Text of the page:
In the modern world of youth sports, it seems like we hear and see as many negative stories about parenting scenarios as we do positive ones. Competition for scholarships, travel expenses and the desire to be a professional athlete causes some parents to push their children. While there is a certain level of motivation each young child needs in order to learn about hard work and success, there is one factor that must remain for any child playing a sport; it must always be fun.
Don’t get me wrong, rarely is a bad round or losing a tournament going to be fun, but the day in and day out process must be something the young girls enjoy and get excited about it. Here is some practical advice that parents of girls who love golf may find useful as they strive to find the balance between keeping the game fun while helping their daughter improve.
Find a good coach that your daughter feels comfortable around and looks forward to seeing. The strength of the relationship formed between coach and student is just as important as the coach’s ranking. Find a coach that will work with your daughter on all areas of her game, not just swing instruction. Ask other junior golf parents for coaches who have good reputations with junior golfers, particularly junior girls. A good junior golf instructor will have lots of fun teaching aids and games to keep the player excited and engaged.
Keep her involved in group settings. Girls will always have a tendency to thrive and find comfort in group settings, especially with other girls of similar age and skill level. Many young girls quit playing golf once they have to start practicing on their own or only have a coach or parent with them.
Give her incentives to work hard. While there is some debate about always offering rewards as incentives for achievement, it is still a great way to keep a young girl excited about working hard and improving. If you are out practicing with your daughter, set a goal for a drill and provide a small incentive for reaching that goal. Example: Make 10 three foot putts in a row, get ice cream on the way home. This will teach your daughter some great goal setting skills and help her practice with a purpose.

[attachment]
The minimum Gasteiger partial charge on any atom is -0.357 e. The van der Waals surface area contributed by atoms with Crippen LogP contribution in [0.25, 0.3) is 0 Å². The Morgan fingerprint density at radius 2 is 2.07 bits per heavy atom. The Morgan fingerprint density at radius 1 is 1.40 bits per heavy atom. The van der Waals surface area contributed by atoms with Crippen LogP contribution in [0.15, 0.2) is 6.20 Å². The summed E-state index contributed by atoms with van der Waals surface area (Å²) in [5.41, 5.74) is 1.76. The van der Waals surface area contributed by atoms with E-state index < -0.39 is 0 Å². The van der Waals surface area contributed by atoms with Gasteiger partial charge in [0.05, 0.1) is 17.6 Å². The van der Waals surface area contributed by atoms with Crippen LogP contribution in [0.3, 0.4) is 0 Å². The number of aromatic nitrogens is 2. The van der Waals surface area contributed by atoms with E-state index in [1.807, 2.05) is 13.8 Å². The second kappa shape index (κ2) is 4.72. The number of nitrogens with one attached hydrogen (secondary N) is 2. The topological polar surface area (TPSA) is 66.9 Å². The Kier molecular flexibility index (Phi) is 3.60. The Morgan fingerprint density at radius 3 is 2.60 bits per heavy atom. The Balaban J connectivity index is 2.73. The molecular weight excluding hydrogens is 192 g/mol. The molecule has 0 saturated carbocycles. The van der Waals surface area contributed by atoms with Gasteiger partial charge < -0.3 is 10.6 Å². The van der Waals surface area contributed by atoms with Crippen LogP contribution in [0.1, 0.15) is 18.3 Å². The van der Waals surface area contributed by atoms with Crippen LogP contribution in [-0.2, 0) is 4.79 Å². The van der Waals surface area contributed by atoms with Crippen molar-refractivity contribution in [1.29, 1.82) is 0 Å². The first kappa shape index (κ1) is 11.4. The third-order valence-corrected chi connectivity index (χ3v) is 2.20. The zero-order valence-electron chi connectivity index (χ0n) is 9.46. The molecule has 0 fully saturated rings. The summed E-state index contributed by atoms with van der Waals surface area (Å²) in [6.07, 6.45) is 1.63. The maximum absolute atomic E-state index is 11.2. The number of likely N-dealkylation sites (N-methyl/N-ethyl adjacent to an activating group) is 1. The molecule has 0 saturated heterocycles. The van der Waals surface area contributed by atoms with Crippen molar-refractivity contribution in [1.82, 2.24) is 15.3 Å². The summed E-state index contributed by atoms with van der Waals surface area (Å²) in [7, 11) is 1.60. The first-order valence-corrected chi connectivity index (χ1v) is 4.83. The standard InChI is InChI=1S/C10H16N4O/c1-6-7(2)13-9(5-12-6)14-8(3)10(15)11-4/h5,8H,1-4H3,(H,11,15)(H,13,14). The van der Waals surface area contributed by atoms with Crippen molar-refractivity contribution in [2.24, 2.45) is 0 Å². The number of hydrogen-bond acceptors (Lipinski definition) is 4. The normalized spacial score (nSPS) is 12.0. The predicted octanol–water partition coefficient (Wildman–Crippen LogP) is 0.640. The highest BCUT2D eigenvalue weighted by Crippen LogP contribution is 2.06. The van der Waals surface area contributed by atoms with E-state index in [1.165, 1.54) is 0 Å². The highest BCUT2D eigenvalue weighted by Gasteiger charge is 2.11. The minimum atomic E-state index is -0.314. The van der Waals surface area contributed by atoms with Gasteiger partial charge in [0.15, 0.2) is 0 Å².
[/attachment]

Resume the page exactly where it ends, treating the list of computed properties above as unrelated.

Allow her to determine her own golf schedule. Let your daughter have some input into planning out her week of practice and lessons, as well as her schedule of tournaments and camps. This will help you get a better idea of how much time she wants to spend on golf. This will also give her some ownership of her game and goals.
Don’t force her to play competitively. Not every young girl has the desire to play golf competitively. While many lifelong skills can be learned from competition, if it is forced on a girl it may discourage her from wanting to play at all. Let your daughter decide how competitive she wants to be. The important thing is that she stays involved in the game and enjoys it.
Keep your daughter involved in other sports and activities. Yes, we unfortunately live in a world of specialization and rarely see multi sport athletes beyond middle school age, but do what you can to keep your daughter involved in other sports or activities as long as possible. There will more than likely come a time where you need to narrow it down to just one sport but the athleticism a young girl can develop from playing other sports can mean as much as hours spent practicing golf. Even if your daughter only wants to play golf, as parents, try to keep them from burning out by keeping them active in other sports or activities (music, art, school groups, volunteer work).
Brandi Jackson had a stellar collegiate career at Furman University, then she went on to play professionally for 8 years on the LPGA and Symetra Tour. In 2012 Brandi was inducted into the Furman University Athletic Hall of Fame and she serves on the Board of Directors for The Blade Jr Classic. She runs her own business out of Greenville, South Carolina where she consults junior golf families all over the world on competitive junior golf and the college recruiting process. For more information on Brandi Jackson visit her website at www.brandijacksongolf.com and follow her on Twitter @bjacksongolf.